Rates of digestive diseases are rising—ranging from widespread digestive discomfort (“belly bloat,” “spastic colon,” Irritable Bowel Syndrome) to serious and sometimes life-threatening diseases such as ulcerative colitis and colon cancer.
For decades, scientists conducting laboratory animal experiments using the common food additive carrageenan have found higher rates of gastrointestinal inflammation, colitis-like disease, and even colon cancer.
Carrageenan is a convenient and unique food additive for the food industry, and selling carrageenan is a profitable enterprise for a handful of chemical corporations. For decades, these companies have spread misinformation—often, outright lies—about carrageenan’s safety.
Carrageenan can be found in many foods, even foods labeled “natural” and “organic.” It is widely used in dairy products (chocolate milk, whipping cream, ice cream, nonfat sour cream), frozen dinners, dairy alternatives (soy milk, coconut milk, almond milk), prepared poultry and cold cuts, nutritional drinks, and even infant formula.
And who has been more than willing to listen to the corporate scientists rather than to the scientists funded by the National Institutes of Health? That’s right: the Food and Drug Administration (FDA). In June 2012, the FDA rejected a citizen petition by the nation’s preeminent publicly funded scientist and carrageenan expert, who formally requested that carrageenan be removed from our food supply.
(NaturalHealth365) Low vitamin D levels can be the most damaging influence on our genetic health, according to professor George Ebers, Action Medical Research professor of Clinical Neurology and one of the senior authors of published scientific research.
What are the capabilities of vitamin D?
Researchers, at the University of Oxford, have shown the extent in which vitamin D interacts with our DNA. The researchers found 2,776 binding sites from the vitamin D receptor along the length of the genome. These are the ones unusually concentrated near a number of genes associated with autoimmune conditions such as MS, Crohn’s disease, systemic lupus, rheumatoid arthritis and cancers such as, lymphocytic leukemia and colorectal cancer. (more…)
The peppermint herb is considered by many cultures to be a true “superfood”. Superfoods are foods and herbs that have a unique concentration of nutrients that synergize together to boost potential. These foods and herbs are typically loaded with a combination of critical fatty acids, anti-oxidant phytonutrients and essential amino acids.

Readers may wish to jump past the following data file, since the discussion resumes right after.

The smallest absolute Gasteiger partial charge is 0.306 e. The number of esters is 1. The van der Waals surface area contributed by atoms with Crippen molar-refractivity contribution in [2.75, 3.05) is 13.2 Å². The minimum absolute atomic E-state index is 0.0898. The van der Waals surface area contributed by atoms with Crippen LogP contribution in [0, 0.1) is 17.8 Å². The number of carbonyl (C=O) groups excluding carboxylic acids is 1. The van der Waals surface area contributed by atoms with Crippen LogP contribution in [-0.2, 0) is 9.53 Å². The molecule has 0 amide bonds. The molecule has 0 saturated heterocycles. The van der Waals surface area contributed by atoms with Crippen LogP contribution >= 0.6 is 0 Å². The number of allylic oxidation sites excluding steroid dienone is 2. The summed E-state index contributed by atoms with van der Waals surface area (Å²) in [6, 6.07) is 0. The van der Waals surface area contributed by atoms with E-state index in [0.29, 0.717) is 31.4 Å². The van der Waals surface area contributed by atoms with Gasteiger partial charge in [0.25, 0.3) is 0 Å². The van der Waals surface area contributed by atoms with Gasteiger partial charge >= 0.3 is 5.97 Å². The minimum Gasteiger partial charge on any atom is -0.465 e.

Peppermint is a natural hybrid cross between mint and spearmint and thrives in Europe and North America. The plant and oil are commonly used in fragrances, soaps, cosmetics, foods and drinks. Peppermint has been shown to improve digestion and stimulate higher level brain function. (more…)
More than 50 million Americans suffer from some form of irritable bowel syndrome (IBS), a mysterious health condition that can manifest itself in many forms including upset stomach, constipation, abdominal cramps, diarrhea, flatulence, and heartburn. Though distinctly less severe than inflammatory bowel conditions like Crohn’s disease, which can cause damaging ulcers in the bowel, IBS is still a greatly discomforting condition that deprives its victims of vitality and well-being. (more…)
Among thoughtful and informed medical providers and public alike, there is an ongoing transition toward recognizing adverse health effects from grains as being common and normal rather than rare and abnormal. Not all medical providers, of course, support this change in perspective and some are downright hostile toward it. Likewise, a segment of the public seems to be irritated by the gluten free trend and consider it just a silly fad.
Yet, if medicine is to be science based, no credible medical provider can dismiss the possibility that a large proportion of the U.S. (and possibly world) population may be sensitive to certain molecules present in most grains. Similarly, those that belittle the gluten free movement as a fad might, in fact, be an unknowing victim of grain sensitivity.
Celiac disease may have been described by the ancient physician Aretaeus of Cappadocia in the first century CE. It was not until the 1940′s, however, that the Dutch physician Willem Karel Dicke connected the disease to wheat as a result of the Dutch famine of 1944, in which wheat was scarce and those suffering from the disease seemed to dramatically improve. Since that time, modern medicine has narrowly defined the disease as an autoimmune disease resulting from the ingestion of gliadin, a component of wheat gluten. (more…)
You have countless immune cells in every corner of your body that are constantly working to keep you healthy by identifying, packaging, and eliminating harmful substances that have made their way into your blood.
If your immune system falters and begins to identify some of your own tissues as being harmful or unnecessary, it will work to attack and eliminate these tissues through an inflammatory response that can cause pain and discomfort in many forms – this is how autoimmune illness develops. (more…)
A microscopic image of an intestinal fungus. (Iliyan Iliev / Cedars-Sinai Medical Center / June 8, 201
Bacteria in the gut play a crucial role in human health, and imbalances in bacterial populations can contribute to many disorders. New research suggests that fungi, though not as common in the intestines as bacteria, may also play a role in causing and modulating disease. (more…)